Our Videos

January 6, 12

NEWS / No amnesty for gross human rights violations in Yemen, top UN official says


6 January 2012 –
The United Nations human rights chief today warned that there must be no amnesty for gross rights violations in Yemen, stressing that the victims of the worst abuses during the country’s protracted crisis must have recourse to justice.

Navi Pillay, the UN High Commissioner for Human Rights, issued a statement calling on Yemeni decision-makers to respect the prohibition under international law against amnesties for the worst violations.

An amnesty law may soon be presented to Yemen’s Parliament in the wake of the resolution of the conflict that killed an unknown number of people as pro- and anti-Government forces clashed last year as part of the Arab Spring uprising that gripped the wider Middle East and North Africa.

Noting she has been closely following the debate about a possible amnesty in Yemen, Ms. Pillay said that both international law and UN policy are clear on the issue.

“Amnesties are not permissible if they prevent the prosecution of individuals who may be criminally responsible for international crimes, including war crimes, crimes against humanity, genocide and gross violations of human rights,” she said.

“Based on information we have gathered, there is reason to believe that some of these crimes were committed in Yemen during the period for which an amnesty is under consideration. Such an amnesty would be in violation of Yemen’s international human rights obligations.”

The High Commissioner underlined the importance of a victim-centred approach to justice in countries such as Yemen that are emerging from violent conflict or crisis.

“Victims have the right to justice, to the truth, to remedy and reparation – these are rights that are well-established internationally. Any adopted legislation would also need to respect the principle of equality before the law – meaning that there should be no discrimination between individuals who are pro-Government or in opposition and no distinction based on family connections. Every individual who commits a crime is accountable and should not be allowed to escape justice.”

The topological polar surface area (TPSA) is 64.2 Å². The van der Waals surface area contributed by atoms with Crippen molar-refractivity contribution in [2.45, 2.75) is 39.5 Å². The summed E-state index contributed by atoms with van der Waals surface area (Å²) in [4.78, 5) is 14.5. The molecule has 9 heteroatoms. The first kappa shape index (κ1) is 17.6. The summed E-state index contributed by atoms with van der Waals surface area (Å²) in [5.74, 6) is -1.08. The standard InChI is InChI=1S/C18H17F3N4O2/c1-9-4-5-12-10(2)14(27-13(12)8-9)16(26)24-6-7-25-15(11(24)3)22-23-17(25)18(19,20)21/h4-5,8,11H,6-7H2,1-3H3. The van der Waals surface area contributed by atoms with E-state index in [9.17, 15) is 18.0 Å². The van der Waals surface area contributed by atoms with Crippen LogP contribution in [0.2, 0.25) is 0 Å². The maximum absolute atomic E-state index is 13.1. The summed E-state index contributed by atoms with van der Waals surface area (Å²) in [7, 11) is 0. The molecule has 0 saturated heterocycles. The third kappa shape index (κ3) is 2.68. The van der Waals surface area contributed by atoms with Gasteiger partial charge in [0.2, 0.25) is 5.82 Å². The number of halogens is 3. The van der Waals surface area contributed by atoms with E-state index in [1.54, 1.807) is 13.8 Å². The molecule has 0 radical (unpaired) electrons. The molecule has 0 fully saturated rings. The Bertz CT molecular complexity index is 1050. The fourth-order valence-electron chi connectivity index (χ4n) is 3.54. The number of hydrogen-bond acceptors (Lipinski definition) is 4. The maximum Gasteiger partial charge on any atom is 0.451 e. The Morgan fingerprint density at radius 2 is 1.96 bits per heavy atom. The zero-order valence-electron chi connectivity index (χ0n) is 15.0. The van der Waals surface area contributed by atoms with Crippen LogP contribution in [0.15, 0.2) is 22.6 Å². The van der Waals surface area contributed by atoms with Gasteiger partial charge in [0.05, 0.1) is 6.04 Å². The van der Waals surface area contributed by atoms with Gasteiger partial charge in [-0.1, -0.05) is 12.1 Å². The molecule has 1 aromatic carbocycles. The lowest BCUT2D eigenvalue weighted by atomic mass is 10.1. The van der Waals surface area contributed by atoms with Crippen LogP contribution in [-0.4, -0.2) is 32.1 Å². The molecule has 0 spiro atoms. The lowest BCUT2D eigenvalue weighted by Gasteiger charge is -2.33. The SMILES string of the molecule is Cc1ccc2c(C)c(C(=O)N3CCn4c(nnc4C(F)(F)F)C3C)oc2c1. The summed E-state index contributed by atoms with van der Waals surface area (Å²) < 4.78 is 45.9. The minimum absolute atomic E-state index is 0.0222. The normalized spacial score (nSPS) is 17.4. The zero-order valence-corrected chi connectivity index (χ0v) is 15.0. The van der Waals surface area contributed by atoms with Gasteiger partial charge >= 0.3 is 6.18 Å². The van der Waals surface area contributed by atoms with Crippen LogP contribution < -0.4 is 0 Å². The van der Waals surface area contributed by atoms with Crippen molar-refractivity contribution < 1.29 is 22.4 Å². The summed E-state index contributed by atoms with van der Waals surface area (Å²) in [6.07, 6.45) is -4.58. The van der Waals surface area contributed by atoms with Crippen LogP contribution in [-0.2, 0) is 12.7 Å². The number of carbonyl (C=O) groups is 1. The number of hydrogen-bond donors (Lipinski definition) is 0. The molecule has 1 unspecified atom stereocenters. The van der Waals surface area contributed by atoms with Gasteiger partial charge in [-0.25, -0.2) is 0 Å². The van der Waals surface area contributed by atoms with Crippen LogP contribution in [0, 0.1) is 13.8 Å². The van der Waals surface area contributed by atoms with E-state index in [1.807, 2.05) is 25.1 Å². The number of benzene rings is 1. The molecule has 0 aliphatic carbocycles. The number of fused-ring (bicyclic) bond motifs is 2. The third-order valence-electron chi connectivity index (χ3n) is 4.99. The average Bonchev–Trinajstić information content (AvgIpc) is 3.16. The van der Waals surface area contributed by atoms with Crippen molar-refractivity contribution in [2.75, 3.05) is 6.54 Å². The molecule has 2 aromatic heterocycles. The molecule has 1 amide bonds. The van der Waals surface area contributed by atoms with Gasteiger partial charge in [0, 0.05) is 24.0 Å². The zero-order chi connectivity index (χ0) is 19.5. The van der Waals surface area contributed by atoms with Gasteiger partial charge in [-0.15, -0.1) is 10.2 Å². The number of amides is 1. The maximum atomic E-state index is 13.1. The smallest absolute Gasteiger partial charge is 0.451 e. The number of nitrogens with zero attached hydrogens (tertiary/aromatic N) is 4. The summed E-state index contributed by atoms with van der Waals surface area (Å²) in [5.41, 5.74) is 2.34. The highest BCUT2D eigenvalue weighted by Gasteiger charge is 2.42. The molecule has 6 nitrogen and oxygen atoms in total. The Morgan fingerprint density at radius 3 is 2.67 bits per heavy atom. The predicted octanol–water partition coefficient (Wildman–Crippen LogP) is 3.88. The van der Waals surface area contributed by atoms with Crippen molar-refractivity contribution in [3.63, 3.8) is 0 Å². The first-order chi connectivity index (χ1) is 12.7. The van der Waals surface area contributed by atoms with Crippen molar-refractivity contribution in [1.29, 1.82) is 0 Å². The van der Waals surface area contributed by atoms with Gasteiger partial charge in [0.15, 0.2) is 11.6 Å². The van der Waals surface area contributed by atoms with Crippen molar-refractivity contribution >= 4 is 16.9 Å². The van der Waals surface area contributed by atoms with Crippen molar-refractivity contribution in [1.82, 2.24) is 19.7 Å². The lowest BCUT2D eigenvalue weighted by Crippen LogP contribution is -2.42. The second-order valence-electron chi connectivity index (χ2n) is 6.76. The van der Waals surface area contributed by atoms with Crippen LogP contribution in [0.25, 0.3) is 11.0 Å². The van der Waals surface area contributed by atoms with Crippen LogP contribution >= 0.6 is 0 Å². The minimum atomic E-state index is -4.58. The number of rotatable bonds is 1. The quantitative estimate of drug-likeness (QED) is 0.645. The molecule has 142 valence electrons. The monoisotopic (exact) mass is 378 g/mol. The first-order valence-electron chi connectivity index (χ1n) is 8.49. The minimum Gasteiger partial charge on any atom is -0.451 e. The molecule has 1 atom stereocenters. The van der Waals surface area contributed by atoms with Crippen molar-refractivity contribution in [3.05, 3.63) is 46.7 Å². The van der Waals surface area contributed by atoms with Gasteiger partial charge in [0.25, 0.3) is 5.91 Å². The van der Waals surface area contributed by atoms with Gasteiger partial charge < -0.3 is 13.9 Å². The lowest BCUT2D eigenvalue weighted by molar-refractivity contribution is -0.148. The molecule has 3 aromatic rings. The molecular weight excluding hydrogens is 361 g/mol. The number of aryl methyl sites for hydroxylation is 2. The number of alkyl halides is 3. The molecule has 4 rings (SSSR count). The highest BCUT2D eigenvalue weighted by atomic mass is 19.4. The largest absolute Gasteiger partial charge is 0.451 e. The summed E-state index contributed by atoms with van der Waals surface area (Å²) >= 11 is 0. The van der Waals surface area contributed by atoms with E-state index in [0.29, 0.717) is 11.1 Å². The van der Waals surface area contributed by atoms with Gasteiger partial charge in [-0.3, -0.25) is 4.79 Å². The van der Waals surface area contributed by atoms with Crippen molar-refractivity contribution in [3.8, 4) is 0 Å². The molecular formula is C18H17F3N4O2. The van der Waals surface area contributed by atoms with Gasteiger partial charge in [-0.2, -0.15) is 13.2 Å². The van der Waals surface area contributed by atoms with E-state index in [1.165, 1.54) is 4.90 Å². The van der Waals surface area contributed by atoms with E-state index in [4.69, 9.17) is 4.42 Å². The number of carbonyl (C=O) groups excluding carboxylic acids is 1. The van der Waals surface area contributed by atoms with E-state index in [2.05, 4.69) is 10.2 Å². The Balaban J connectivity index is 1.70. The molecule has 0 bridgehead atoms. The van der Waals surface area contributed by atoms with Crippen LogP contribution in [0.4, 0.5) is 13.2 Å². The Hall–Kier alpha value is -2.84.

http://www.un.org/apps/news/story.asp?NewsID=40892&Cr=yemen&Cr1=

 




Testimonials

Katia Nagata

As a foreigner, I needed a certified translation, so I called the DOE to give me a list of the ce...
Read More »
AnnaMaria Realbuto
Thank you for all your assistance and efficiency...
Read More »
Kateryna Melnychenko
Thanks a lot Anton!...
Read More »
Rani Payne
Thank you so much! I’m sure I will be in touch again with something else that will need to be apost...
Read More »




FAQ

What is the origin of the name "Wassenaar Arrangement"?
Read More »
Do I need a permit or license for my business?
Read More »
I want my fiance (fiancee) to come to the United States to marry me. I know that I have to file I-129F, Petition for Alien Fiance (e), so my fiance (fiancee) can get a K-1 Fiance (e) visa.
Read More »
Q. Do I have to have documents translated?
Read More »






News

July 23, 24
Florida stops amending gender on birth certificates for transgender individuals
Read More »
July 19, 24
Nebraska to start issuing death certificate abstracts for pending investigations
Read More »
July 10, 24
Florida Vital Records hit with Ransomware Attack
Read More »
July 5, 24
State of Washington issues first digital apostille
Read More »